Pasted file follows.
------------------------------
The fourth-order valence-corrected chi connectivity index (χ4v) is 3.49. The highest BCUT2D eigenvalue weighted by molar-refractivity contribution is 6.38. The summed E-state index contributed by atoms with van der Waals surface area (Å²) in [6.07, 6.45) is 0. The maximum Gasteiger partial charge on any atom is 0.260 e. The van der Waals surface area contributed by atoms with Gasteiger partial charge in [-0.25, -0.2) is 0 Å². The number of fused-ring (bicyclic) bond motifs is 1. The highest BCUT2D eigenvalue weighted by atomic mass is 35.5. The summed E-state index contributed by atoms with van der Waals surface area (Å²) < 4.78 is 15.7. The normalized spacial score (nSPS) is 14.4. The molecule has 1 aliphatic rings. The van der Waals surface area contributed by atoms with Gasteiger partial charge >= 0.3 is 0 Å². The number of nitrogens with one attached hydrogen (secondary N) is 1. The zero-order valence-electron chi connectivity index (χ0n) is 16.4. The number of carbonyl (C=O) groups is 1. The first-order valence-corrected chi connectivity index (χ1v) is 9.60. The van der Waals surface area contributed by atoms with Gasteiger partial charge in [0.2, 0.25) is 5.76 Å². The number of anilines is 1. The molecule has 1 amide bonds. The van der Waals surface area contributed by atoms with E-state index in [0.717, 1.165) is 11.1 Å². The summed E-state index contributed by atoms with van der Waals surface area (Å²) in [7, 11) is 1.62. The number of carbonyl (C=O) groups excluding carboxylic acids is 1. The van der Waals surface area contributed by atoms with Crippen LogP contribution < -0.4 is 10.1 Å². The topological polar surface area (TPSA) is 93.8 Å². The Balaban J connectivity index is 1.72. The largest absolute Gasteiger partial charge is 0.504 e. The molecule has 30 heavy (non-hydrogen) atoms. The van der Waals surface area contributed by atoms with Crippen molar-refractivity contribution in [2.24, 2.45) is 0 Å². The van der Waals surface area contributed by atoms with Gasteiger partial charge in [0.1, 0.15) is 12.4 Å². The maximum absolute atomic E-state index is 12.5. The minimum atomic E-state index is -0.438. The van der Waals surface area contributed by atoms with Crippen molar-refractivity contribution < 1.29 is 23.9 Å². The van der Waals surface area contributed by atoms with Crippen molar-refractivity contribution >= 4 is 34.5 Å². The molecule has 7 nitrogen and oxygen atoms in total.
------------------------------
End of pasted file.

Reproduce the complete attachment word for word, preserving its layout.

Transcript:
The fourth-order valence-corrected chi connectivity index (χ4v) is 3.49. The highest BCUT2D eigenvalue weighted by molar-refractivity contribution is 6.38. The summed E-state index contributed by atoms with van der Waals surface area (Å²) in [6.07, 6.45) is 0. The maximum Gasteiger partial charge on any atom is 0.260 e. The van der Waals surface area contributed by atoms with Gasteiger partial charge in [-0.25, -0.2) is 0 Å². The number of fused-ring (bicyclic) bond motifs is 1. The highest BCUT2D eigenvalue weighted by atomic mass is 35.5. The summed E-state index contributed by atoms with van der Waals surface area (Å²) < 4.78 is 15.7. The normalized spacial score (nSPS) is 14.4. The molecule has 1 aliphatic rings. The van der Waals surface area contributed by atoms with Gasteiger partial charge >= 0.3 is 0 Å². The number of nitrogens with one attached hydrogen (secondary N) is 1. The zero-order valence-electron chi connectivity index (χ0n) is 16.4. The number of carbonyl (C=O) groups is 1. The first-order valence-corrected chi connectivity index (χ1v) is 9.60. The van der Waals surface area contributed by atoms with Gasteiger partial charge in [0.2, 0.25) is 5.76 Å². The number of anilines is 1. The molecule has 1 amide bonds. The van der Waals surface area contributed by atoms with E-state index in [0.717, 1.165) is 11.1 Å². The summed E-state index contributed by atoms with van der Waals surface area (Å²) in [7, 11) is 1.62. The number of carbonyl (C=O) groups excluding carboxylic acids is 1. The van der Waals surface area contributed by atoms with Crippen LogP contribution < -0.4 is 10.1 Å². The topological polar surface area (TPSA) is 93.8 Å². The Balaban J connectivity index is 1.72. The largest absolute Gasteiger partial charge is 0.504 e. The molecule has 30 heavy (non-hydrogen) atoms. The van der Waals surface area contributed by atoms with Crippen molar-refractivity contribution in [2.24, 2.45) is 0 Å². The van der Waals surface area contributed by atoms with Gasteiger partial charge in [0.1, 0.15) is 12.4 Å². The maximum absolute atomic E-state index is 12.5. The minimum atomic E-state index is -0.438. The van der Waals surface area contributed by atoms with Crippen molar-refractivity contribution < 1.29 is 23.9 Å². The van der Waals surface area contributed by atoms with Crippen molar-refractivity contribution >= 4 is 34.5 Å². The molecule has 7 nitrogen and oxygen atoms in total.